Wednesday, 13 January 2016

Validation is not a Cross Cutting Concern

Attributes in C# are also known as decorators in Python or annotations in Java. Other languages may have similar constructs. This post will use attribute throughout but refers to the same concept.


While attributes prove useful for cross cutting concerns such as authorization or logging, they can be misused. Attributes should act as metadata, providing no direct behaviour. Failing to do so will make DI, testability and composition very difficult.

These flaws are especially true for validation. Despite all input requiring validation, the manner in which validation is performed is dependent on the entry point to the code. Context matters.

Consider order information that requires a billing address and by definition, its children to be populated. An attribute works a treat here in this simple case.

A problem arises if you only want the billing address validation to activate if the billing address and delivery address differ.

Complexity quickly starts to take over. With a more fully featured example attributes can start to overwhelm the class. This example becomes worse if the validation is required to be performed by a third party library or service. Finding a hook to integrate becomes troublesome.

Solution

Avoid attributes for validation in all but the simplest scenarios. Even simple scenarios lead to some churn if you do decide to switch. My personal preference is to now avoid attributes all together, instead opting to use a validation service.

The obvious downside to this is approach is the appearance of more code. While this is true, composed object graphs can benefit from the ability of reuse. Additionally in the case of attributes some degree of testing is required. These usually fall into the category of asserting the presence of attributes on properties which is far from ideal. The use of validation services do not suffer this problem. Internally the implementation can be switched, altered or refactored without fear of breaking any tests.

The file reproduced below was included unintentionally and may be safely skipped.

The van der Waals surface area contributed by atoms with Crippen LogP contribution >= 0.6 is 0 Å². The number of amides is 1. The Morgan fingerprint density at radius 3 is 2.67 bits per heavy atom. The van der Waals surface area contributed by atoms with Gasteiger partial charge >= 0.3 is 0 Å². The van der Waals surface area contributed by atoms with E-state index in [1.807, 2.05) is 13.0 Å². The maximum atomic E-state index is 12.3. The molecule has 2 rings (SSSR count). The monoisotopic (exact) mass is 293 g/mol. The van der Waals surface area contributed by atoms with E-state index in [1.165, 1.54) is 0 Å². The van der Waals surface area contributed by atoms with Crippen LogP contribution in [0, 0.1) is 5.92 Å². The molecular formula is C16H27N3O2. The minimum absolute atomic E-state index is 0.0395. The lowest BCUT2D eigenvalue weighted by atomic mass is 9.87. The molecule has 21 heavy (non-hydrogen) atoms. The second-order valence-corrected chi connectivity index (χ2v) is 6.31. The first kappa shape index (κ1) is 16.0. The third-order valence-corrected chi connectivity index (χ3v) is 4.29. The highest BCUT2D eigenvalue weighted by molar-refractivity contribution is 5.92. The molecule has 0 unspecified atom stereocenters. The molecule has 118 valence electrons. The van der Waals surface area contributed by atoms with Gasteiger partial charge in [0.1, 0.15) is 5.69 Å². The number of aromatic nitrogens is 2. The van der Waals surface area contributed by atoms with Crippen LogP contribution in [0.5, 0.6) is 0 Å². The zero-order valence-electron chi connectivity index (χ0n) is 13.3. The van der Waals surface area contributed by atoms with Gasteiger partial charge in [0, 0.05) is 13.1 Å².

Example

The RootValidator is a composite of zero or more actual validators. Each validator can be specific to a particular task. The only requirement being the interface must be the parent object. This is to ensure the context is not lost when making decisions. The actual interface in this case could be made to use generic types if required. The ValidationResults are a simple value type representing an aggregation of validation failures. This could be extended or modified for further enhancements.

Benefits

  • Composition makes it possible to provide multiple validators that all do one thing well.
  • Testing is much easy as you can test each validator in isolation.
  • Null validators provides easier higher level testing as you can provide a no-op validator. Removing the need to build up complex object graphs for other test cases.
  • Developers can follow, debug and understand simple conditional logic more so than framework specific metadata.
  • Open to extension and additions such as third party code.
  • Services never lose context which allows easy runtime decisions to be made.

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